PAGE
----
1 Sentence Generation Model
, we formulate our sentence generation model in an end-to-end fashion based on LSTM which encodes the input frame/optical flow sequence into a fixed dimensional vector via temporal attention mechanism and then decodes it to each target output word. An overview of our sentence generation model is illustrated in Figure1.
In particular, given the input video with frame and optical flow sequences, each input frame/optical flow sequence () is fed into a two-layer LSTM with attention mechanism. At each time step , the attention LSTM decoder firstly collects the maximum contextual information by concatenating the input word with the previous output of the second-layer LSTM unit and the mean-pooled video-level representation , which will be set as the input of the first-layer LSTM unit. Hence the updating procedure for the first-layer LSTM unit is as
where is the transformation matric for input word , is the output of the first-layer LSTM unit, and is the updating function within the first-layer LSTM unit. Next, depending on the output of the first-layer LSTM unit, a normalized attention distribution over all the frame/optical flow features is generated as:
where is the -th element of , , and are transformation matrices. denotes the normalized attention distribution and its -th element
is the attention probability of. Based on the attention distribution, we calculate the attended video-level representation by aggregating all the frame/optical flow features weighted with attention. We further concatenate the attended video-level feature with and feed them into the second-layer LSTM unit, whose updating procedure is thus given as:
where is the updating function within the second-layer LSTM unit. The output of the second-layer LSTM unit is leveraged to predict the next word4, 9] is additionally leveraged to boost the sentence generation performances specific to METEOR metric.
2.1 Features and Parameter Settings
Each word in the sentence is represented as “one-hot” vector (binary index vector in a vocabulary). For the input video representations, we take the output of 2048-way layer from P3D ResNet  pre-trained on Kinetics dataset  as frame/optical flow representation. The dimension of the hidden layer in each LSTM is set as 1,000. The dimension of the hidden layer for measuring attention distribution is set as 512.
Two slightly different settings of our LSTM-T are named as LSTM-T and LSTM-T which are trained with only frame and optical flow sequence, respectively. Table 1 shows the performances of our models on ActivityNet captions validation set. The results clearly indicate that by utilizing both frame and optical flow sequences in a late fusion manner, our LSTM-T boosts up the performances.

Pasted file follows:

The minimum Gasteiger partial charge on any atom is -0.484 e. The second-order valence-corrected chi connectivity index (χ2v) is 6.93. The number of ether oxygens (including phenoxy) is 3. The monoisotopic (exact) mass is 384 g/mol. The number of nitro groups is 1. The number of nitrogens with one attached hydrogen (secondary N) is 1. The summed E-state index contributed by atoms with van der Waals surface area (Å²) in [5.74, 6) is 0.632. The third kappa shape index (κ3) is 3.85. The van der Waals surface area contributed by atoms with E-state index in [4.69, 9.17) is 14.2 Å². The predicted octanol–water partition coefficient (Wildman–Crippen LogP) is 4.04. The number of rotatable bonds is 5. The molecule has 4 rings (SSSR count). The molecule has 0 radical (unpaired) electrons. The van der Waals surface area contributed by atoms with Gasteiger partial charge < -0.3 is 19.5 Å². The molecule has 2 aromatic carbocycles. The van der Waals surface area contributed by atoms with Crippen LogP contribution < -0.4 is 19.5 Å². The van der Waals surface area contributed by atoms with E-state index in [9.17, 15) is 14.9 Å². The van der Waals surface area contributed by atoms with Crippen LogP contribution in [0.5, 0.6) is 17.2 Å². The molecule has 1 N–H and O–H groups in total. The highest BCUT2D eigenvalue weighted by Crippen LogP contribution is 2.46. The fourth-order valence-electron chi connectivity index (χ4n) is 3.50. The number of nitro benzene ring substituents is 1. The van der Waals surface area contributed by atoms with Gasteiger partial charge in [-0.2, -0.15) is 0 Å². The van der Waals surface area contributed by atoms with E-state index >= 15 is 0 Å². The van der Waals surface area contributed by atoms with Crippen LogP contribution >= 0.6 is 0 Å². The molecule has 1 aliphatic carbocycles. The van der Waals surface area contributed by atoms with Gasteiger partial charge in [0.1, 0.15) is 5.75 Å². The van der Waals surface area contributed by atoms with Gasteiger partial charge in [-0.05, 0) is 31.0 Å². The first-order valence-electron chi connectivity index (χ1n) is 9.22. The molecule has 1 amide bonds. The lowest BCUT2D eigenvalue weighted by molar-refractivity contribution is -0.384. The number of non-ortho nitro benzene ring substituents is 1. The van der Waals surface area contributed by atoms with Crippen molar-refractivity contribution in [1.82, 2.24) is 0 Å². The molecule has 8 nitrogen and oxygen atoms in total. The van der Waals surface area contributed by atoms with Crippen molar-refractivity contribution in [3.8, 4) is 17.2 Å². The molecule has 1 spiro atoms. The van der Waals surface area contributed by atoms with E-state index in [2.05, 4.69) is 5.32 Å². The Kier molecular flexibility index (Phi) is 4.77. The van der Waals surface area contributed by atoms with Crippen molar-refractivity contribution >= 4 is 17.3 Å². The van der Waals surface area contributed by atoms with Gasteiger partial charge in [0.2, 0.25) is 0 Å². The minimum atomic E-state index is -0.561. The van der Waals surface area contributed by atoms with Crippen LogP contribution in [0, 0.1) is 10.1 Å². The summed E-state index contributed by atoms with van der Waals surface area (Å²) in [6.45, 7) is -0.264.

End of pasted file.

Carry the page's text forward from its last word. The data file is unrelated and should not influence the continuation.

In this challenge, we mainly focus on the dense-captioning events in videos task and present a system by leveraging the three-stage workflow for temporal event proposal and LSTM-based captioning model with temporal attention mechanism for sentence generation. One possible future research direction would be how to end-to-end formulate the whole dense-captioning events in videos system.
-  J. Donahue, L. Anne Hendricks, S. Guadarrama, M. Rohrbach, S. Venugopalan, K. Saenko, and T. Darrell. Long-term recurrent convolutional networks for visual recognition and description. In CVPR, 2015.
-  W. Kay, J. Carreira, K. Simonyan, B. Zhang, C. Hillier, S. Vijayanarasimhan, F. Viola, T. Green, T. Back, P. Natsev, et al. The kinetics human action video dataset. arXiv preprint arXiv:1705.06950, 2017.
Y. Li, T. Yao, Y. Pan, H. Chao, and T. Mei.
Jointly localizing and describing events for dense video captioning.In CVPR, 2018.
-  S. Liu, Z. Zhu, N. Ye, S. Guadarrama, and K. Murphy. Optimization of image description metrics using policy gradient methods. In ICCV, 2017.
-  Y. Pan, T. Mei, T. Yao, H. Li, and Y. Rui. Jointly modeling embedding and translation to bridge video and language. In CVPR, 2016.
-  Y. Pan, Z. Qiu, T. Yao, H. Li, and T. Mei. Seeing bot. In SIGIR, 2017.
-  Y. Pan, T. Yao, H. Li, and T. Mei. Video captioning with transferred semantic attributes. In CVPR, 2017.
-  Z. Qiu, T. Yao, and T. Mei. Learning spatio-temporal representation with pseudo-3d residual networks. In ICCV, 2017.
-  S. J. Rennie, E. Marcheret, Y. Mroueh, J. Ross, and V. Goel. Self-critical sequence training for image captioning. arXiv preprint arXiv:1612.00563, 2016.
-  S. Venugopalan, M. Rohrbach, J. Donahue, R. Mooney, T. Darrell, and K. Saenko. Sequence to sequence-video to text. In ICCV, 2015.
-  K. Xu, J. Ba, R. Kiros, K. Cho, A. Courville, R. Salakhudinov, R. Zemel, and Y. Bengio. Show, attend and tell: Neural image caption generation with visual attention. In ICML, 2015.
-  L. Yao, A. Torabi, K. Cho, N. Ballas, C. Pal, H. Larochelle, and A. Courville. Describing videos by exploiting temporal structure. In ICCV, 2015.
-  T. Yao, Y. Li, Z. Qiu, F. Long, Y. Pan, D. Li, and T. Mei. Msr asia msm at activitynet challenge 2017: Trimmed action recognition, temporal action proposals and dense-captioning events in videos. In CVPR ActivityNet Challenge Workshop, 2017.
-  T. Yao, Y. Pan, Y. Li, and T. Mei. Incorporating copying mechanism in image captioning for learning novel objects. In CVPR, 2017.
-  T. Yao, Y. Pan, Y. Li, Z. Qiu, and T. Mei. Boosting image captioning with attributes. In ICCV, 2017.
-  Y. Zhao, Y. Xiong, L. Wang, Z. Wu, D. Lin, and X. Tang. Temporal action detection with structured segment networks. arXiv preprint arXiv:1704.06228, 2017.